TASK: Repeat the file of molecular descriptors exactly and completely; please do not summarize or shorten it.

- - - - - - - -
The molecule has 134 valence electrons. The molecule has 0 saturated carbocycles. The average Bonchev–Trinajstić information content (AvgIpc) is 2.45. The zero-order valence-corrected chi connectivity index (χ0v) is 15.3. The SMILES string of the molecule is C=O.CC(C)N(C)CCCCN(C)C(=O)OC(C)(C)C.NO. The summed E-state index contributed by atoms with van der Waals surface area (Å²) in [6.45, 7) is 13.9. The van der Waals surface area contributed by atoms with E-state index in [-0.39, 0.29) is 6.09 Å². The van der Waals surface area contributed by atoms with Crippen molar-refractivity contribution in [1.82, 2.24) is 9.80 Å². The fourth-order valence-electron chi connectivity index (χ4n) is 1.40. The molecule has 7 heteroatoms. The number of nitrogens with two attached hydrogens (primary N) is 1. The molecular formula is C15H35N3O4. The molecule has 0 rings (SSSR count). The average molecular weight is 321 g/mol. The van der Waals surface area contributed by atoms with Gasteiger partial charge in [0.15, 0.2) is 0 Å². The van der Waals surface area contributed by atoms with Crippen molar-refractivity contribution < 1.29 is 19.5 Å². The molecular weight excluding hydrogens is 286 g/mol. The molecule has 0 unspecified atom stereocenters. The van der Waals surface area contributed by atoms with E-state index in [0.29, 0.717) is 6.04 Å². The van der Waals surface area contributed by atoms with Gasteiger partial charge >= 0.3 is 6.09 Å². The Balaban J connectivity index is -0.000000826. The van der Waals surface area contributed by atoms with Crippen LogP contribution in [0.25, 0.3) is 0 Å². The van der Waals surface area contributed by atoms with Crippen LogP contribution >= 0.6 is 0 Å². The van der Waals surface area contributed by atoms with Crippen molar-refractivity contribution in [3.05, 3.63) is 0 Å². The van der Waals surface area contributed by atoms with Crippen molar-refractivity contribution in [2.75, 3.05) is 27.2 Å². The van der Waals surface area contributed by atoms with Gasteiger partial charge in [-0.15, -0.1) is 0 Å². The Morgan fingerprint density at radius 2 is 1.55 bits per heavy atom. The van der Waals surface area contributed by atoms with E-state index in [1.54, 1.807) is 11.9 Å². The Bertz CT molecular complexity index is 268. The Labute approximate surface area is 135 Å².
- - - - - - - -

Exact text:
The molecule has 134 valence electrons. The molecule has 0 saturated carbocycles. The average Bonchev–Trinajstić information content (AvgIpc) is 2.45. The zero-order valence-corrected chi connectivity index (χ0v) is 15.3. The SMILES string of the molecule is C=O.CC(C)N(C)CCCCN(C)C(=O)OC(C)(C)C.NO. The summed E-state index contributed by atoms with van der Waals surface area (Å²) in [6.45, 7) is 13.9. The van der Waals surface area contributed by atoms with E-state index in [-0.39, 0.29) is 6.09 Å². The van der Waals surface area contributed by atoms with Crippen molar-refractivity contribution in [1.82, 2.24) is 9.80 Å². The fourth-order valence-electron chi connectivity index (χ4n) is 1.40. The molecule has 7 heteroatoms. The number of nitrogens with two attached hydrogens (primary N) is 1. The molecular formula is C15H35N3O4. The molecule has 0 rings (SSSR count). The average molecular weight is 321 g/mol. The van der Waals surface area contributed by atoms with Gasteiger partial charge in [0.15, 0.2) is 0 Å². The van der Waals surface area contributed by atoms with Crippen molar-refractivity contribution < 1.29 is 19.5 Å². The molecular weight excluding hydrogens is 286 g/mol. The molecule has 0 unspecified atom stereocenters. The van der Waals surface area contributed by atoms with E-state index in [0.29, 0.717) is 6.04 Å². The van der Waals surface area contributed by atoms with Gasteiger partial charge >= 0.3 is 6.09 Å². The Balaban J connectivity index is -0.000000826. The van der Waals surface area contributed by atoms with Crippen LogP contribution in [0.25, 0.3) is 0 Å². The van der Waals surface area contributed by atoms with Crippen LogP contribution >= 0.6 is 0 Å². The van der Waals surface area contributed by atoms with Crippen molar-refractivity contribution in [3.05, 3.63) is 0 Å². The van der Waals surface area contributed by atoms with Crippen molar-refractivity contribution in [2.75, 3.05) is 27.2 Å². The van der Waals surface area contributed by atoms with Gasteiger partial charge in [-0.15, -0.1) is 0 Å². The Morgan fingerprint density at radius 2 is 1.55 bits per heavy atom. The van der Waals surface area contributed by atoms with E-state index in [1.54, 1.807) is 11.9 Å². The Bertz CT molecular complexity index is 268. The Labute approximate surface area is 135 Å².